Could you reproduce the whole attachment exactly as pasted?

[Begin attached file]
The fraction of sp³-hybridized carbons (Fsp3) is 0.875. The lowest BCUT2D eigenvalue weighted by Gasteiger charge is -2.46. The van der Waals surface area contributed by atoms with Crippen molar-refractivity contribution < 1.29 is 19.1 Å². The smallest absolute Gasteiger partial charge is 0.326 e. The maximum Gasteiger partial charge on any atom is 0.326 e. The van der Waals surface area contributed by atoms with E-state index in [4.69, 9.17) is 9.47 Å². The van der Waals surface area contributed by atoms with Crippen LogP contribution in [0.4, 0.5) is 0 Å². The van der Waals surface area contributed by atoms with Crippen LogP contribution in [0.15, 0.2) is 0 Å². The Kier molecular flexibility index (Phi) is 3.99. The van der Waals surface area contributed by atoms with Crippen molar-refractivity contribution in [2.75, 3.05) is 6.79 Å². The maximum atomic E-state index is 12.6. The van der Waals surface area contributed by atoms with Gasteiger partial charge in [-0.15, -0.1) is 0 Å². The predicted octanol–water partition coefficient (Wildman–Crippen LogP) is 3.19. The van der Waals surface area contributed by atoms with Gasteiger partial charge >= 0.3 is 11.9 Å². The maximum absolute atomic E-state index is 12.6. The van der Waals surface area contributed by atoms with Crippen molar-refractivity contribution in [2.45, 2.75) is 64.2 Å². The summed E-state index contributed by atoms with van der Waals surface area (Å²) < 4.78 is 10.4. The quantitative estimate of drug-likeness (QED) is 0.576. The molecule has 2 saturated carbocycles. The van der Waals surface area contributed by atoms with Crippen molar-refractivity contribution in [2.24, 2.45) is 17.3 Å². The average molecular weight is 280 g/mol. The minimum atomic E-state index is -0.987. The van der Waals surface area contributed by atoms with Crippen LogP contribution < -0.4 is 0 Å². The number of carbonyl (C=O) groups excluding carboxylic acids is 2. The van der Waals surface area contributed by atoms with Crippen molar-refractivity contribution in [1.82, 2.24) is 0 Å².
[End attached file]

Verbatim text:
The fraction of sp³-hybridized carbons (Fsp3) is 0.875. The lowest BCUT2D eigenvalue weighted by Gasteiger charge is -2.46. The van der Waals surface area contributed by atoms with Crippen molar-refractivity contribution < 1.29 is 19.1 Å². The smallest absolute Gasteiger partial charge is 0.326 e. The maximum Gasteiger partial charge on any atom is 0.326 e. The van der Waals surface area contributed by atoms with E-state index in [4.69, 9.17) is 9.47 Å². The van der Waals surface area contributed by atoms with Crippen LogP contribution in [0.4, 0.5) is 0 Å². The van der Waals surface area contributed by atoms with Crippen LogP contribution in [0.15, 0.2) is 0 Å². The Kier molecular flexibility index (Phi) is 3.99. The van der Waals surface area contributed by atoms with Crippen molar-refractivity contribution in [2.75, 3.05) is 6.79 Å². The maximum atomic E-state index is 12.6. The van der Waals surface area contributed by atoms with Gasteiger partial charge in [-0.15, -0.1) is 0 Å². The predicted octanol–water partition coefficient (Wildman–Crippen LogP) is 3.19. The van der Waals surface area contributed by atoms with Gasteiger partial charge >= 0.3 is 11.9 Å². The maximum absolute atomic E-state index is 12.6. The van der Waals surface area contributed by atoms with Crippen molar-refractivity contribution in [2.45, 2.75) is 64.2 Å². The summed E-state index contributed by atoms with van der Waals surface area (Å²) < 4.78 is 10.4. The quantitative estimate of drug-likeness (QED) is 0.576. The molecule has 2 saturated carbocycles. The van der Waals surface area contributed by atoms with Crippen molar-refractivity contribution in [2.24, 2.45) is 17.3 Å². The average molecular weight is 280 g/mol. The minimum atomic E-state index is -0.987. The van der Waals surface area contributed by atoms with Crippen LogP contribution < -0.4 is 0 Å². The number of carbonyl (C=O) groups excluding carboxylic acids is 2. The van der Waals surface area contributed by atoms with Crippen molar-refractivity contribution in [1.82, 2.24) is 0 Å².